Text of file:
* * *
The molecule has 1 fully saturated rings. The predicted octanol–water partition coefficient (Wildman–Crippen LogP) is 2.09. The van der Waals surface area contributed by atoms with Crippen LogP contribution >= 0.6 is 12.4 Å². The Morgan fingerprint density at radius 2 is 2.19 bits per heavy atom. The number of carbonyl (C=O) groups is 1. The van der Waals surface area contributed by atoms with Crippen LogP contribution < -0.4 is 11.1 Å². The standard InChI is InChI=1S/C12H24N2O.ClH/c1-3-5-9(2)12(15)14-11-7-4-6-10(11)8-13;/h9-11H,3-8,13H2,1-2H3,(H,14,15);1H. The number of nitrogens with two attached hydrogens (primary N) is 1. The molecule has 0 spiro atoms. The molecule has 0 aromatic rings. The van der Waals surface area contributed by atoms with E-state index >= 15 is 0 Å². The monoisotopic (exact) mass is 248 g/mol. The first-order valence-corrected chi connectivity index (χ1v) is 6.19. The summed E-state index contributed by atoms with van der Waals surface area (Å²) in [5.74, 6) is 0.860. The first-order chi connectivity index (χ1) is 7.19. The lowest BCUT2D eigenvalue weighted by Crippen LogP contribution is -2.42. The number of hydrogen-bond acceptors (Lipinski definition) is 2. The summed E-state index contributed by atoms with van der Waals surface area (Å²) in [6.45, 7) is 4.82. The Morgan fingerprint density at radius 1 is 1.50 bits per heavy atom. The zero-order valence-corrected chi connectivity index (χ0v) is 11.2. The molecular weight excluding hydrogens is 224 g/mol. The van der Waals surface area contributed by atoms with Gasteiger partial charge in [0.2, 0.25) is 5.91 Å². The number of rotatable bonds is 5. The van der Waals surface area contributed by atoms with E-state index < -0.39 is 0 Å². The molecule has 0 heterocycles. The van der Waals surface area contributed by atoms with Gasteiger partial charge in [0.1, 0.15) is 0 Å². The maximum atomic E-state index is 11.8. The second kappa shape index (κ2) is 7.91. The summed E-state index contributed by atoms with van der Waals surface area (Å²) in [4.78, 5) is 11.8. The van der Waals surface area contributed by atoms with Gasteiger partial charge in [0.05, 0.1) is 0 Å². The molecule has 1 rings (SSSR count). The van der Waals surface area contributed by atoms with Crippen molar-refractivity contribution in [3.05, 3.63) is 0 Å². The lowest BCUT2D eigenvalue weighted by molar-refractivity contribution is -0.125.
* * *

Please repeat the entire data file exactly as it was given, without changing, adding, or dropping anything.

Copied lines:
The molecule has 1 fully saturated rings. The predicted octanol–water partition coefficient (Wildman–Crippen LogP) is 2.09. The van der Waals surface area contributed by atoms with Crippen LogP contribution >= 0.6 is 12.4 Å². The Morgan fingerprint density at radius 2 is 2.19 bits per heavy atom. The number of carbonyl (C=O) groups is 1. The van der Waals surface area contributed by atoms with Crippen LogP contribution < -0.4 is 11.1 Å². The standard InChI is InChI=1S/C12H24N2O.ClH/c1-3-5-9(2)12(15)14-11-7-4-6-10(11)8-13;/h9-11H,3-8,13H2,1-2H3,(H,14,15);1H. The number of nitrogens with two attached hydrogens (primary N) is 1. The molecule has 0 spiro atoms. The molecule has 0 aromatic rings. The van der Waals surface area contributed by atoms with E-state index >= 15 is 0 Å². The monoisotopic (exact) mass is 248 g/mol. The first-order valence-corrected chi connectivity index (χ1v) is 6.19. The summed E-state index contributed by atoms with van der Waals surface area (Å²) in [5.74, 6) is 0.860. The first-order chi connectivity index (χ1) is 7.19. The lowest BCUT2D eigenvalue weighted by Crippen LogP contribution is -2.42. The number of hydrogen-bond acceptors (Lipinski definition) is 2. The summed E-state index contributed by atoms with van der Waals surface area (Å²) in [6.45, 7) is 4.82. The Morgan fingerprint density at radius 1 is 1.50 bits per heavy atom. The zero-order valence-corrected chi connectivity index (χ0v) is 11.2. The molecular weight excluding hydrogens is 224 g/mol. The van der Waals surface area contributed by atoms with Gasteiger partial charge in [0.2, 0.25) is 5.91 Å². The number of rotatable bonds is 5. The van der Waals surface area contributed by atoms with E-state index < -0.39 is 0 Å². The molecule has 0 heterocycles. The van der Waals surface area contributed by atoms with Gasteiger partial charge in [0.1, 0.15) is 0 Å². The maximum atomic E-state index is 11.8. The second kappa shape index (κ2) is 7.91. The summed E-state index contributed by atoms with van der Waals surface area (Å²) in [4.78, 5) is 11.8. The van der Waals surface area contributed by atoms with Gasteiger partial charge in [0.05, 0.1) is 0 Å². The molecule has 1 rings (SSSR count). The van der Waals surface area contributed by atoms with Crippen molar-refractivity contribution in [3.05, 3.63) is 0 Å². The lowest BCUT2D eigenvalue weighted by molar-refractivity contribution is -0.125.